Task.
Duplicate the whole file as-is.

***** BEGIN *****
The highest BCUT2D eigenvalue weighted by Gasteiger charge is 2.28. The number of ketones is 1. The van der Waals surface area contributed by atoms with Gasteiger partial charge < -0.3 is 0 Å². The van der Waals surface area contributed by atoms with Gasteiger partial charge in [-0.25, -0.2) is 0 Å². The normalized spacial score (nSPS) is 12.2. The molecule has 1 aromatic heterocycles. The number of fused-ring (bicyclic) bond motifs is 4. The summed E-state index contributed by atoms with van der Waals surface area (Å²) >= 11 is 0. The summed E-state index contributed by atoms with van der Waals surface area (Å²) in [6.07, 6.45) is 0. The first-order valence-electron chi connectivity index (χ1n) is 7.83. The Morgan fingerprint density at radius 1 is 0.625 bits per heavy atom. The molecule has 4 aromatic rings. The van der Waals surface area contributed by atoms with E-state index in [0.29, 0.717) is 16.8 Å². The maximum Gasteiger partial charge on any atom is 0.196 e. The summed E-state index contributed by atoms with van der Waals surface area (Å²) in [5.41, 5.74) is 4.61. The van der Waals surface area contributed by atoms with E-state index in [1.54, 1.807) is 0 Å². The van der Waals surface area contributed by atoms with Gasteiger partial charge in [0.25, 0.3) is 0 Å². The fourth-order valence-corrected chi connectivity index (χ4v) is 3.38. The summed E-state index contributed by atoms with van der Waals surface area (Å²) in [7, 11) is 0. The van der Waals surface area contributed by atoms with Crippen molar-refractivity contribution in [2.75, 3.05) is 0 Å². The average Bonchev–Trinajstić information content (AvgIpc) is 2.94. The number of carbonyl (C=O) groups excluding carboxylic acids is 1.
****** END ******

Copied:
The highest BCUT2D eigenvalue weighted by Gasteiger charge is 2.28. The number of ketones is 1. The van der Waals surface area contributed by atoms with Gasteiger partial charge < -0.3 is 0 Å². The van der Waals surface area contributed by atoms with Gasteiger partial charge in [-0.25, -0.2) is 0 Å². The normalized spacial score (nSPS) is 12.2. The molecule has 1 aromatic heterocycles. The number of fused-ring (bicyclic) bond motifs is 4. The summed E-state index contributed by atoms with van der Waals surface area (Å²) >= 11 is 0. The summed E-state index contributed by atoms with van der Waals surface area (Å²) in [6.07, 6.45) is 0. The first-order valence-electron chi connectivity index (χ1n) is 7.83. The Morgan fingerprint density at radius 1 is 0.625 bits per heavy atom. The molecule has 4 aromatic rings. The van der Waals surface area contributed by atoms with E-state index in [0.29, 0.717) is 16.8 Å². The maximum Gasteiger partial charge on any atom is 0.196 e. The summed E-state index contributed by atoms with van der Waals surface area (Å²) in [5.41, 5.74) is 4.61. The van der Waals surface area contributed by atoms with E-state index in [1.54, 1.807) is 0 Å². The van der Waals surface area contributed by atoms with Gasteiger partial charge in [0.25, 0.3) is 0 Å². The fourth-order valence-corrected chi connectivity index (χ4v) is 3.38. The summed E-state index contributed by atoms with van der Waals surface area (Å²) in [7, 11) is 0. The van der Waals surface area contributed by atoms with Crippen molar-refractivity contribution in [2.75, 3.05) is 0 Å². The average Bonchev–Trinajstić information content (AvgIpc) is 2.94. The number of carbonyl (C=O) groups excluding carboxylic acids is 1.